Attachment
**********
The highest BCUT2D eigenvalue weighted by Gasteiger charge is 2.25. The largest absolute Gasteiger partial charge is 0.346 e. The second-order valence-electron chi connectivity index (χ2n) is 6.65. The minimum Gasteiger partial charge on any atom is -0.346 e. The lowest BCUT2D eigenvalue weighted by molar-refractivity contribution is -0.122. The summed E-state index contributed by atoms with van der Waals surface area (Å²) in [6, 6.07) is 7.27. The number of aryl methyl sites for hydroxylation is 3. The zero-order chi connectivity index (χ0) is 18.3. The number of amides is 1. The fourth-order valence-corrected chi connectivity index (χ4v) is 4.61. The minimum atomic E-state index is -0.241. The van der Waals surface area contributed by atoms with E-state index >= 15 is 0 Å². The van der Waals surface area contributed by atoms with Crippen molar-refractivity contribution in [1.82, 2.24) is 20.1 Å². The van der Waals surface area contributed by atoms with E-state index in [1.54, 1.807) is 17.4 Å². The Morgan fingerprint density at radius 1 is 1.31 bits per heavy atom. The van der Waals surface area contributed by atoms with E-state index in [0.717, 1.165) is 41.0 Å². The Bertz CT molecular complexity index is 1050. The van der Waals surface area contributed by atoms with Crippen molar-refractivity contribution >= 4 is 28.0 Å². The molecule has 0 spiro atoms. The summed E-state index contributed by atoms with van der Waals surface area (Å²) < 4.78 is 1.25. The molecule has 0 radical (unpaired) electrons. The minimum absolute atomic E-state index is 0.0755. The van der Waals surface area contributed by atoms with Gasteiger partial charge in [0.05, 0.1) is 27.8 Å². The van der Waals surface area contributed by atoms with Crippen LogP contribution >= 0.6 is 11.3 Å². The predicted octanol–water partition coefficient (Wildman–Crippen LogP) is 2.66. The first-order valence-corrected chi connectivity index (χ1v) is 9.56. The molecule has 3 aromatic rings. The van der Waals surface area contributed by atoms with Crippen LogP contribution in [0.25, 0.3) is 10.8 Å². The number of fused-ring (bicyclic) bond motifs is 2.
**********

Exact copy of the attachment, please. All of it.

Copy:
The highest BCUT2D eigenvalue weighted by Gasteiger charge is 2.25. The largest absolute Gasteiger partial charge is 0.346 e. The second-order valence-electron chi connectivity index (χ2n) is 6.65. The minimum Gasteiger partial charge on any atom is -0.346 e. The lowest BCUT2D eigenvalue weighted by molar-refractivity contribution is -0.122. The summed E-state index contributed by atoms with van der Waals surface area (Å²) in [6, 6.07) is 7.27. The number of aryl methyl sites for hydroxylation is 3. The zero-order chi connectivity index (χ0) is 18.3. The number of amides is 1. The fourth-order valence-corrected chi connectivity index (χ4v) is 4.61. The minimum atomic E-state index is -0.241. The van der Waals surface area contributed by atoms with E-state index >= 15 is 0 Å². The van der Waals surface area contributed by atoms with Crippen molar-refractivity contribution in [1.82, 2.24) is 20.1 Å². The van der Waals surface area contributed by atoms with E-state index in [1.54, 1.807) is 17.4 Å². The Morgan fingerprint density at radius 1 is 1.31 bits per heavy atom. The van der Waals surface area contributed by atoms with E-state index in [0.717, 1.165) is 41.0 Å². The Bertz CT molecular complexity index is 1050. The van der Waals surface area contributed by atoms with Crippen molar-refractivity contribution >= 4 is 28.0 Å². The molecule has 0 spiro atoms. The summed E-state index contributed by atoms with van der Waals surface area (Å²) < 4.78 is 1.25. The molecule has 0 radical (unpaired) electrons. The minimum absolute atomic E-state index is 0.0755. The van der Waals surface area contributed by atoms with Gasteiger partial charge in [0.05, 0.1) is 27.8 Å². The van der Waals surface area contributed by atoms with Crippen LogP contribution >= 0.6 is 11.3 Å². The predicted octanol–water partition coefficient (Wildman–Crippen LogP) is 2.66. The first-order valence-corrected chi connectivity index (χ1v) is 9.56. The molecule has 3 aromatic rings. The van der Waals surface area contributed by atoms with Crippen LogP contribution in [0.25, 0.3) is 10.8 Å². The number of fused-ring (bicyclic) bond motifs is 2.